Days Cash on Hand Does Not Tell the Full Liquidity Story

3 minute
Stethoscope and cash

Days cash on hand is one of the most important metrics in hospital credit analysis. The ratio calculates an organization’s unrestricted cash and investments relative to daily operating expenses.

Here’s a computation commonly used to calculate days cash on hand:

[Unrestricted cash and investments*365 days] / [Annual operating expenses – non-cash expenses]

Math aside, let’s unpack what days cash on hand really tells us. Days cash on hand gives an indication of a hospital’s flexibility and financial health. Essentially, it tells us how long a hospital could continue to operate if cash flow were to stop. From a ratings perspective, the higher the days cash, the better, to create a cushion or rainy-day fund for unexpected events.

While the sheer abatement of cash flow feels like a doomsday scenario, we don’t have to look far back to see examples. The shutdown in the early days of Covid and the recent Change Healthcare cyberattack are examples of events that can materially impact cash flow. While these may be considered extreme, there are plenty of more common events that can disrupt cash flow, including a delay in supplemental funding, an IT installation, a change in Medicare fiscal intermediary, an escalation in construction costs, or the bankruptcy of a payer.

Size and diversified business enterprises can impact days cash on hand. For example, small hospitals with outsized cash positions relative to operations often report a dizzying level of days cash on hand. Health systems with wholly owned health plans often show lower days cash when compared to like-sized peers without health plans. Analysts will also review a hospital’s cash-to-debt ratio, which is an indication of leverage and compares absolute unrestricted cash to long-term obligations. Cash-to-debt creates a more comparable ratio across the portfolio.

In the years leading up to the pandemic, the days cash on hand median increased steadily as the industry went through a period of stable financial performance and steady equity market returns. Hospitals took advantage of an attractive debt market to fund large capital projects or reimburse for prior capital spending. The median crested over 200 days. As discussed during our March 20, 2024, rating agency webinar, days cash median for 2023 is expected to decline or remain flat at best, not because of an increase in capital spending or deficit operations, but because daily expenses (mainly driven by labor) will grow faster than absolute cash. Expenses will outrun the bear, so to speak.

Days cash on hand will remain a pillar liquidity ratio for the industry, but equally important is the concept of liquidity. Days cash on hand doesn’t tell the whole story regarding liquidity. A hospital may compute that it has, say, 200 days cash on hand, but that calculation is based on total unrestricted cash and investments, which usually includes long-term investment pools. A sizable portion of that 200 days may not be accessible on a daily basis.

Recall that during the 2008 liquidity crisis, many hospitals had large portions of their unrestricted investment pools tied up in illiquid investments. When you needed it the most, you couldn’t get it. 2008 was a watershed moment that starkly showed the difference between wealth and liquidity and the growing importance of the latter. Days cash on hand didn’t necessarily mean “on hand.” Many hospitals scrambled for liquidity, which came in the form of expensive bank lines because liquidating equity investments in a down market would come at a huge cost. Nearly overnight, daily liquidity became a fundamental part of credit analysis.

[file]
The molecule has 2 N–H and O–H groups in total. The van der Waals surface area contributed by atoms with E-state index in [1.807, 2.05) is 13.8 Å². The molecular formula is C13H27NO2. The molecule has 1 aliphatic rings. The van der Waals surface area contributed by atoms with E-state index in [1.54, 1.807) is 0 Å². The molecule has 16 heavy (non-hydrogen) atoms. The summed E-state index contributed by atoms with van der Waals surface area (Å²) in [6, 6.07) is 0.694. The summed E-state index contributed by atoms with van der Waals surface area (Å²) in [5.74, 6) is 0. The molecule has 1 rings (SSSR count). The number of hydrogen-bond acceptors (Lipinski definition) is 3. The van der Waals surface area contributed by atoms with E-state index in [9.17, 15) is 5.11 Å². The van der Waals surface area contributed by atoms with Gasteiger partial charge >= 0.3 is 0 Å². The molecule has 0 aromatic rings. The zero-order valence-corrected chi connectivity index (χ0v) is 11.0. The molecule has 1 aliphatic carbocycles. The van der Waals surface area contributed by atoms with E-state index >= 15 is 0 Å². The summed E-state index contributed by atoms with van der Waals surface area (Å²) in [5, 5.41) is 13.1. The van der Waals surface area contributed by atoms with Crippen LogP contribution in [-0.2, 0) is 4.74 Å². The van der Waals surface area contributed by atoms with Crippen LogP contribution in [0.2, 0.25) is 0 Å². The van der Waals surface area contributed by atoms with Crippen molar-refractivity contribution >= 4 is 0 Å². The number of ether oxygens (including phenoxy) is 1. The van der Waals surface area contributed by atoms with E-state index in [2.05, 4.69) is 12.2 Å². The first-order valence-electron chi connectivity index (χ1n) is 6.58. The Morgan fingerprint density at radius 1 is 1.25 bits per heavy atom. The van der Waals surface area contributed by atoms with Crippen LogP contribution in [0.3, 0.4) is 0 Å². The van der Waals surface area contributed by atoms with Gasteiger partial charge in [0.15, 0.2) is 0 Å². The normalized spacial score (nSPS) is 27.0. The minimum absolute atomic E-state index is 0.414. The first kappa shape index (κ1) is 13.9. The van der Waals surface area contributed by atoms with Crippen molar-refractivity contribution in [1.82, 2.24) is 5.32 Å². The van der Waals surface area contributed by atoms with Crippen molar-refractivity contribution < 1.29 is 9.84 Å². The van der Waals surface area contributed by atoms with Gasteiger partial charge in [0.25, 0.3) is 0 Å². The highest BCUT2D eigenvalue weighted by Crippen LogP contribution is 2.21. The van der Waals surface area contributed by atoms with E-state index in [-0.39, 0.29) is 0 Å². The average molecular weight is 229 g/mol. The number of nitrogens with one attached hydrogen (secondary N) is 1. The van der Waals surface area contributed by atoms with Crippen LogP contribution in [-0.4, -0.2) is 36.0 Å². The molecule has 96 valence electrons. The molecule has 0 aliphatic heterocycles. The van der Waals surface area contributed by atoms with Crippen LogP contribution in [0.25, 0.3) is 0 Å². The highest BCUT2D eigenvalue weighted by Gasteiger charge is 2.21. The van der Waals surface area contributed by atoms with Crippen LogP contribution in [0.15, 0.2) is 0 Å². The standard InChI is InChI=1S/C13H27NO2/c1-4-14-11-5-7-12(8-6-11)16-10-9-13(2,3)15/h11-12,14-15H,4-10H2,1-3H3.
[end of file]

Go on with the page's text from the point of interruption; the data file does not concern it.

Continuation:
While the events were different, Covid and Change Healthcare followed the same fact pattern: crisis occurred, cash flow abated, and hospitals scrambled for liquidity, drawing on lines of credit to fund operating needs. Within a quick minute healthcare went “back to the future,” and undoubtedly, there will be another liquidity crisis ahead.

Rating reports now include information on investment allocation and diversification within those investments, and report new ratios such as monthly liquidity to total cash and investments. A hospital with below average days cash on hand or cash-to-debt may receive more attention in the rating report regarding immediately accessible funds.

Irrespective of a high or low cash position or rating category, providing rating analysts with a schedule highlighting where management would turn to when liquidity is needed would be well received. For example, do you draw on lines of credit, hit depository accounts, pause capital, extend payables, or liquidate investments, and in what order? Some health systems are taking this a step further with an in-depth sophisticated analysis to quantify their operating risks and size their liquidity needs accordingly, which we call Strategic Resource Allocation. This analysis would boost an analyst’s confidence in management’s preparedness for the next crisis with the segmenting of true cash “on hand.” It would also help ensure that, when the next crisis arrives, management will know where to turn to maintain liquidity and meet daily cash needs.

Lisa Goldstein headshot
Lisa Goldstein is a nationally recognized analyst, speaker, writer, and expert on not-for-profit healthcare. At Kaufman Hall, she is a member of the Treasury and Capital Markets practice and Thought Leadership team.
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